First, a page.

Thursday June 21, 2018

Nerve Cell Cancer Survivors, At Higher Risk Of Developing Depression

The data were compared with the additional data from 872 siblings.

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Nerve Cell Cancer Survivors, At Higher Risk Of Developing Depression
Nerve Cell Cancer Survivors, At Higher Risk Of Developing Depression, Pixabay
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Researchers have found that patients who suffered from pediatric neuroblastoma — a childhood cancer of nerve cells — may have a higher risk of developing long term psychological difficulties, including depression and attention deficit disorders.

“These findings are novel because this is the first large study that could look at how neuroblastoma patients are doing in terms of psychological and educational outcomes,” said one of the researchers Nina Kadan-Lottick from Yale University School of Medicine in the US.

“Our hope is that these findings will help inform strategies for early screening and intervention to identify those survivors at highest risk for developing psychological and educational impairment later on in life,” Lottick explained.

The study, published in the journal Cancer, analysed data from 859 children who had been diagnosed with neuroblastoma at least five years earlier and were under 18 years old. The data were compared with the additional data from 872 siblings of these patients.

A nerve
A nerve, Representational image, flickr

The results showed that neuroblastoma survivors had 19 per cent increased prevalence of impairment in the domains of anxiety or depression as opposed to 14 per cent among the siblings.

The team also found that 19 per cent increased risk of headstrong behaviour among the patients as opposed to 13 per cent among the sibling group.

The patients group had 21 per cent higher prevalence of attention deficit disorders and 16 per cent higher risk of antisocial behaviour compared to 13 per cent and 12 per cent risk respectively in the sibling group.

Treatment advances in recent years have prolonged survival for many children diagnosed with neuroblastoma, but their young age at diagnosis and the specific therapies they receive can make them vulnerable to health problems as their central nervous system develops, the study said.

Mental patient
Mental patient, representational image, flickr

Also read: Finally the cause of depression among diabetes patients decoded

“The goal is not simply to get our patients to be cancer-free but also to optimise their mental, emotional, and social functioning as they move into adolescence and adulthood,” Lottick said. (IANS)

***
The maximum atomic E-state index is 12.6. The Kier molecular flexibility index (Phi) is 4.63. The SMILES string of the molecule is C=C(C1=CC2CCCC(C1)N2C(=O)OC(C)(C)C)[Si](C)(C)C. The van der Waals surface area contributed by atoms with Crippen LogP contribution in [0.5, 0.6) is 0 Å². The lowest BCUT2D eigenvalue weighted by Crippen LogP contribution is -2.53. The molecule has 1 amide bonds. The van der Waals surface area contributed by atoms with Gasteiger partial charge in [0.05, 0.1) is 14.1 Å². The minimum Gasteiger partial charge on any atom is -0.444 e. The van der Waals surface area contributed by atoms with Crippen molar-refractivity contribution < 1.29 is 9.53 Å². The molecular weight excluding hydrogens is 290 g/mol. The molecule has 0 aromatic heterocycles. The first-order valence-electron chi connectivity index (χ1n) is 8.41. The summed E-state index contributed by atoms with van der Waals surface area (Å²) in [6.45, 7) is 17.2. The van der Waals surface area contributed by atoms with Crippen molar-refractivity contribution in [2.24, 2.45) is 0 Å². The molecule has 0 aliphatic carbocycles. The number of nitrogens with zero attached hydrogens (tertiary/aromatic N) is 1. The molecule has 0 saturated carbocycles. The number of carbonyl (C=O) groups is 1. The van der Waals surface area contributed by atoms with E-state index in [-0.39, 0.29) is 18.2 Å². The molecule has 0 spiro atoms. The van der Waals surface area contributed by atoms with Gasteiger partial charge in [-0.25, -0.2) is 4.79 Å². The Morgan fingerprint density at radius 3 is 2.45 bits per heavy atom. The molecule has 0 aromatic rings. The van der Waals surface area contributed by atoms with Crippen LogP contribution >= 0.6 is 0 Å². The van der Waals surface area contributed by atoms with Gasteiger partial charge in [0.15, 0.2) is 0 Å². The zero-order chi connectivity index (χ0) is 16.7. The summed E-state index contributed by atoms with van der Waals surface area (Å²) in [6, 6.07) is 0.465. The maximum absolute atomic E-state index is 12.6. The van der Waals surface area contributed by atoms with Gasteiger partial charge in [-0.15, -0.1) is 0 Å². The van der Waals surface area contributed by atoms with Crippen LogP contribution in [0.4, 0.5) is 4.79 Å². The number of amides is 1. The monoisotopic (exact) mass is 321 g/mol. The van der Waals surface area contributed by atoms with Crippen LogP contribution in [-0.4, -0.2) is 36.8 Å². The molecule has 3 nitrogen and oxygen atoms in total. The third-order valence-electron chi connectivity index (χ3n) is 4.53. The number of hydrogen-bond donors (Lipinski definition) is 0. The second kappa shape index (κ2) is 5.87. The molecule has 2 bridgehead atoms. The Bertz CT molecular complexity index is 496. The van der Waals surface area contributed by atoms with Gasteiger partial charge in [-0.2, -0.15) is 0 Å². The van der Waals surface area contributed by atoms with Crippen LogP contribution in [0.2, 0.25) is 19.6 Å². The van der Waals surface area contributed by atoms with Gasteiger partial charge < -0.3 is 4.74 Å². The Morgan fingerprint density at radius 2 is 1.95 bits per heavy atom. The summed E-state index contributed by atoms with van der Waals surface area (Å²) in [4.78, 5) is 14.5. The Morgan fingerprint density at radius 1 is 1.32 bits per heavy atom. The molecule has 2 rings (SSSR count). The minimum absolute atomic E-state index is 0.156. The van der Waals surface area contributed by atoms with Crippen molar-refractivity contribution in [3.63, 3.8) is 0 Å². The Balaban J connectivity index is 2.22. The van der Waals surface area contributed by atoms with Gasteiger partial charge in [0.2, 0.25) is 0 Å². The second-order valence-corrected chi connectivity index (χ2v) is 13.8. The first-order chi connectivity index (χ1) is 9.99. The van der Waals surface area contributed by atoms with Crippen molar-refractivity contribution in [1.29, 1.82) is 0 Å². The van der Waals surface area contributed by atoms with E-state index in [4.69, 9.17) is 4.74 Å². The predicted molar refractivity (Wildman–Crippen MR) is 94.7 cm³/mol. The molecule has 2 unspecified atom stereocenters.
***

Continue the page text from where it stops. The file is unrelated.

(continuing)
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Bacteria in The Gut May Lead to Anxiety, Depression

The researchers are now working to identify specific populations of bacteria involved in these processes and the molecules that the bacteria produce

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Bacteria in The Gut May Lead to Anxiety, Depression
Bacteria in The Gut May Lead to Anxiety, Depression. Pixabay

Gut bacteria plays a key role in infusing negative feelings in the brains of obese people, causing depression and anxiety, researchers say.

The findings showed that mice on a high-fat diet showed significantly more signs of anxiety, depression and obsessive behaviour than animals on standard diets.

In mice with high-fat diets, two areas of the brain, the hypothalamus, which helps to control whole body metabolism, and the nucleus accumbens, important in mood and behaviour, becomes insulin resistant.

“Your diet isn’t always necessarily just making your blood sugar higher or lower; it’s also changing a lot of signals coming from gut microbes and these signals make it all the way to the brain,” said C. Ronald Kahn, from the Joslin Diabetes Centre in the US.

“But all of these behaviours are reversed or improved when antibiotics that will change the gut microbiome were given with the high fat diet,” Kahn added.

Gut Bacteria.
Gut Bacteria. Pixabay

In the study, published in the journal Molecular Psychiatry, the team identified the effect of the microbiome by transferring gut bacteria from experimental mice to germ-free mice which did not have any bacteria of their own.

The animals which received bacteria from mice on a high-fat diet began to show increased levels of activity associated with anxiety and obsessive behaviour.

However, those who got microbes from mice on a high-fat diet plus antibiotics did not, even though they did not receive the antibiotics themselves.

Also Read: Depression, Anxiety May Lead to Teeth Loss

The researchers are now working to identify specific populations of bacteria involved in these processes and the molecules that the bacteria produce.

“If we could modify those bacteria, either by putting in more beneficial bacteria or reducing the number of harmful bacteria, that might be a way to see improved behaviour,” Kahn noted. (IANS)